THE York couple who founded Veganuary say they are “overwhelmed” by its success which has led to half a million people trying out a vegan diet – and they revealed they used all their life savings to make it work.

Jane Land and Matthew Glover dreamt up the idea over a bottle of wine at their Fishergate home back in 2014.

The idea was to launch the Veganuary website to encourage people to give up all animal products every January to highlight animal welfare and environmental issues.

The couple, who now live in Copmanthorpe, say they used all their life savings in the venture, which has been a huge success. Jane said: “Veganuary has been life-changing. I left teaching in 2014 to work full time on the campaign. Matthew and I used our savings to build the organisation in the early days. It was tough and in 2015 we did run out of money and lived with Matthew’s mum for a year to help keep things going. It’s not a nine-to-five job. When you witness the suffering of animals and realise the damage we’re inflicting on our planet, it’s difficult to take a break from that. We didn’t have a proper holiday for years and even during our honeymoon we gave a presentation at a conference about Veganuary!”

In the first year, some 3,300 took part in Veganuary. To date, more than 500,000 people around the world have followed Veganuary, which has charitable status, while the number of vegans in the UK has quadrupled over the same time to 600,000 today.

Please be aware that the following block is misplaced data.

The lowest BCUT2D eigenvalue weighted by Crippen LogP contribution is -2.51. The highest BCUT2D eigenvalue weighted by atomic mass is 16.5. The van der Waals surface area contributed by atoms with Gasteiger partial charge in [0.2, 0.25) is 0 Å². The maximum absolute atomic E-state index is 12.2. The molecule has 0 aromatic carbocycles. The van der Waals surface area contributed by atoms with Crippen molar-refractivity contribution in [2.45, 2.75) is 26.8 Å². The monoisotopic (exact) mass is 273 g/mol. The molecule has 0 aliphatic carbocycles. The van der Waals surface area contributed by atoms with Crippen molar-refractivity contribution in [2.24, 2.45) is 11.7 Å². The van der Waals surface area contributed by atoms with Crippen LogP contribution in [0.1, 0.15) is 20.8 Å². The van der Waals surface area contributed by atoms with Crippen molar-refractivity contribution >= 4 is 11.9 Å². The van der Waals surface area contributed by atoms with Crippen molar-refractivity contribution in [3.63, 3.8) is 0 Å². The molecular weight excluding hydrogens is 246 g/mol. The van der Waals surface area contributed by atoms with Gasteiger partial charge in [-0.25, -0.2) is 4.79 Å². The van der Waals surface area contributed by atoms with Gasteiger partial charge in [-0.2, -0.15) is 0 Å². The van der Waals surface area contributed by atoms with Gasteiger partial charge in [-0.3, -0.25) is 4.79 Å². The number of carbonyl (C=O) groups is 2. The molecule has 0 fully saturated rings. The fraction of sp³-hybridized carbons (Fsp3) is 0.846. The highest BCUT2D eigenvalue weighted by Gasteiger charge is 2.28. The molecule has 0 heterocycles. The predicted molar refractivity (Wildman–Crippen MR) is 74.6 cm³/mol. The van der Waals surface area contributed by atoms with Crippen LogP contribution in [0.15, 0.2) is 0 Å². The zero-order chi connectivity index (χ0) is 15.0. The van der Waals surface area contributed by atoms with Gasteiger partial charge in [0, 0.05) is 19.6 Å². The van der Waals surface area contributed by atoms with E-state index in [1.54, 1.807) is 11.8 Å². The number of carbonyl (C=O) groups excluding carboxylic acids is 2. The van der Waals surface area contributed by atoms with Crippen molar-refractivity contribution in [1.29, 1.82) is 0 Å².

Veganuary-themed menus, food and promotions are now available in leading supermarkets, bars and restaurants and last week Greggs launched a vegan sausage roll.

Jane said: “It’s really heartwarming and overwhelming to see something like this take off. It’s great when you walk into a mainstream supermarket and see your branding in the food aisle.” The couple said their reasons for giving up meat products - like most vegans - was animal welfare grounds.

They added they were continuing to work with leading food producers to widen the culinary choice for vegans.

Jane said: “We want to work with them to create food people want to eat. Contrary to what people might think, vegans don’t live off hummus and falafel! We want to eat BLTs, cheese and pickle sandwiches – everything meat-eaters eat, but just a vegan version of them.”

In the meantime, they are working on a new publicity campaign which will be unveiled next month.

Jane said she expected more people to switch to a vegan diet. “The number of vegans has quadrupled in four years. It is not a trend. It’s a cultural shift. For environmental reasons we have to change what we eat and veganism can play a massive part in that.”